- AbbVie Inc.'s experimental arthritis drug upadacitinib succeeded in its fourth and largest-to-date Phase 3 study, beating out both placebo and the drugmaker's top-selling Humira in treating rheumatoid arthritis.
- Treatment with AbbVie's new drug, a JAK1 inhibitor, helped more patients achieve a 20% improvement in joint tenderness through 12 weeks and led to a higher proportion of clinical remission than either Humira or placebo, according to data released April 9 by AbbVie.
- Upadacitinib is one of several pipeline candidates the North Chicago, Illinois-based pharma hopes can make up for any lost revenues when Humira eventually faces biosimilar competition. The trial success bolsters AbbVie's case and offers a ray of good news after a stinging clinical setback last month.
AbbVie's Humira (adalimumab) is the most successful member of a class of drugs known as TNF inhibitors, used as a front-line treatment in a wide range of inflammatory conditions. Ever-rising sales of Humira have earned AbbVie nearly $93 billion since 2013, when the company split off from Abbott Laboratories.
That market dominance has also sparked investors worries of the hard landing AbbVie faces when Humira eventually faces cheaper competition from copycat biologics. In response, AbbVie has bulked up in oncology and pushed forward development of novel anti-inflammatories to fuel future growth in a post-Humira world. (Although biosimilar rivals aren't expected to reach the U.S. market until after 2022.)
The drugmaker predicts upadacitinib and another drug called rizankizumab to pull in $6.5 billion and $5 billion in annual sales by 2025, respectively. Analysts from Cowen are less bullish, predicting sales of $2.6 billion and $2.3 billion for each respective drug by 2024. Still, most see the two experimental treatments as core to AbbVie's future plans.
Three other studies of upadactinib have read out positive results so far. The data from AbbVie's latest trial, called SELECT-COMPARE, further bolster the drug's profile. The study enrolled over 1,600 RA patients on stable background treatment with methotrexate but had an inadequate response.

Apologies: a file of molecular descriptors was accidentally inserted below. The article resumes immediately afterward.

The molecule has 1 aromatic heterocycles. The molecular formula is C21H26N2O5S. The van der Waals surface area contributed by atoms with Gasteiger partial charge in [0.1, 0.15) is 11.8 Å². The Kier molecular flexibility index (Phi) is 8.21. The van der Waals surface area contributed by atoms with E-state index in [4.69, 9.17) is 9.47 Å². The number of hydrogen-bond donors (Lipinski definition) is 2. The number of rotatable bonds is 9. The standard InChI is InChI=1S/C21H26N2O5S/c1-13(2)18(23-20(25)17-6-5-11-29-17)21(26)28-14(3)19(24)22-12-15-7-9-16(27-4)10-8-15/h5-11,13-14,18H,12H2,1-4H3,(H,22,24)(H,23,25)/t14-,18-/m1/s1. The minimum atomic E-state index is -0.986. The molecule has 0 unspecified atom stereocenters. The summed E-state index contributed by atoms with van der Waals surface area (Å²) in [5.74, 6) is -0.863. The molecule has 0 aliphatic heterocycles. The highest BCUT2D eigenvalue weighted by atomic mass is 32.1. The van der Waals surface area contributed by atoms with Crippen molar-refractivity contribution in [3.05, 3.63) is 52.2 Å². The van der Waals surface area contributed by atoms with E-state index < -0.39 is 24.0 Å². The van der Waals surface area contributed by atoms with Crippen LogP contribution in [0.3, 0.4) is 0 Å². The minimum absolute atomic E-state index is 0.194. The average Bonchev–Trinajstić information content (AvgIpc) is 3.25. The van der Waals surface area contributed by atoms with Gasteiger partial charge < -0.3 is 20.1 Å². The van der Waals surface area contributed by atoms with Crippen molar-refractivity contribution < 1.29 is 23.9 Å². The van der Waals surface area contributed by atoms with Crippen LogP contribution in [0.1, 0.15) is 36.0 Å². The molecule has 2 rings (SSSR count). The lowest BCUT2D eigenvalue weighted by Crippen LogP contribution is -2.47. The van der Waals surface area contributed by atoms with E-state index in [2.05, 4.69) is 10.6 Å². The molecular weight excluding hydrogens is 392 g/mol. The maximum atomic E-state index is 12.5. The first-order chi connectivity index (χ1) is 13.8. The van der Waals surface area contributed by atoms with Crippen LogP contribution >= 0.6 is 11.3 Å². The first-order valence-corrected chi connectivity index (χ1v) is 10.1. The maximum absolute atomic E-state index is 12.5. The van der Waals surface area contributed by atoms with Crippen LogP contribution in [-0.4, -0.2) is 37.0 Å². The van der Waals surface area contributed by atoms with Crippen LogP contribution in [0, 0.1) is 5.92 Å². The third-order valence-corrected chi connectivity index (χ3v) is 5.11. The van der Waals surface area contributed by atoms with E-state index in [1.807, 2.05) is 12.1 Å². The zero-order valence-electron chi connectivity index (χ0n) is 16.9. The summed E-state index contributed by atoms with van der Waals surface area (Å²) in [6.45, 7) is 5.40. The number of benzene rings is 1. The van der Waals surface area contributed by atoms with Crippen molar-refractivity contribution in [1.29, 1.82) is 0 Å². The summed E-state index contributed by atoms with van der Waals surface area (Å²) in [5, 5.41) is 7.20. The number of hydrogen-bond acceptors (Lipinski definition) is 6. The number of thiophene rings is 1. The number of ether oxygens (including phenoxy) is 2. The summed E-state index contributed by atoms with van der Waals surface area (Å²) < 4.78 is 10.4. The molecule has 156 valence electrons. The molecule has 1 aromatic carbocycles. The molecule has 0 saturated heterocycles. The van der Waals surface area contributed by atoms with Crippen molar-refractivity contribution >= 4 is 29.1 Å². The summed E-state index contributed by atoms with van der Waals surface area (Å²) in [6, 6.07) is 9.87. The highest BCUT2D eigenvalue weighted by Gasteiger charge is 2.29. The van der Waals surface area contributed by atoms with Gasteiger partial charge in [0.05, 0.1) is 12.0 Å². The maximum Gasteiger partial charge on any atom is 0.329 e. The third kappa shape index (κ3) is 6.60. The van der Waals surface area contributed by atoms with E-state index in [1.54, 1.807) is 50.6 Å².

On efficacy, upadacitinib demonstrated superior easing versus both placebo and Humira of the joint tenderness and swelling characteristic of RA.
Efficacy results at week 12 from SELECT-COMPARE
|Upadacitinib (n=651)||Humira (n=327)||Placebo (n=651)|
|ACR20 (primary endpoint)||71%||63%||36%|
SOURCE: AbbVie press release dated April 9
Importantly, results also showed the rate of venous thromboembolic events — a key safety concern for upadicitinib — among treated patients to be comparable to the rate seen in the placebo arm, and within the range of the known background rate in rheumatoid arthritis (RA).
Through six and a half months, serious adverse events were reported in 3.7% of patients given upadacitinib, 4.3% of those on Humira and 2.9% among placebo patients. One patient on upadacitinib experienced deep vein thrombosis and another had a pulmonary embolism, compared to three cases of pulmonary embolism in the Humira arm and one on placebo.
"The new data from SELECT-COMPARE should add clarity to upadacitinib's safety, but will need to be corroborated by the two remaining [Phase 3] trials that have yet to report results," wrote Cowen analyst Steve Scala in a April 9 note.
Results also lessen the risk of a major clinical setback for upadacitinib, potentially given more confidence after some signs of shakiness from the biopharma.
"After the recent failure of Rova-T in third-line small cell lung cancer, and the related drop in AbbVie's stock value of [greater than] 20%, the risk of a subsequent pipeline failure now also appears substantially reduced," said Leerink equity analyst Geoffrey Porges, in a April 9 note to investors.
AbbVie plans to submit upadacitinib for approval later this year following results from a fifth study comparing the drug to methotrexate in methotrexate-naive patients. Given how important the drug is for AbbVie, further strong results there would likely provide a lift to the drugmaker.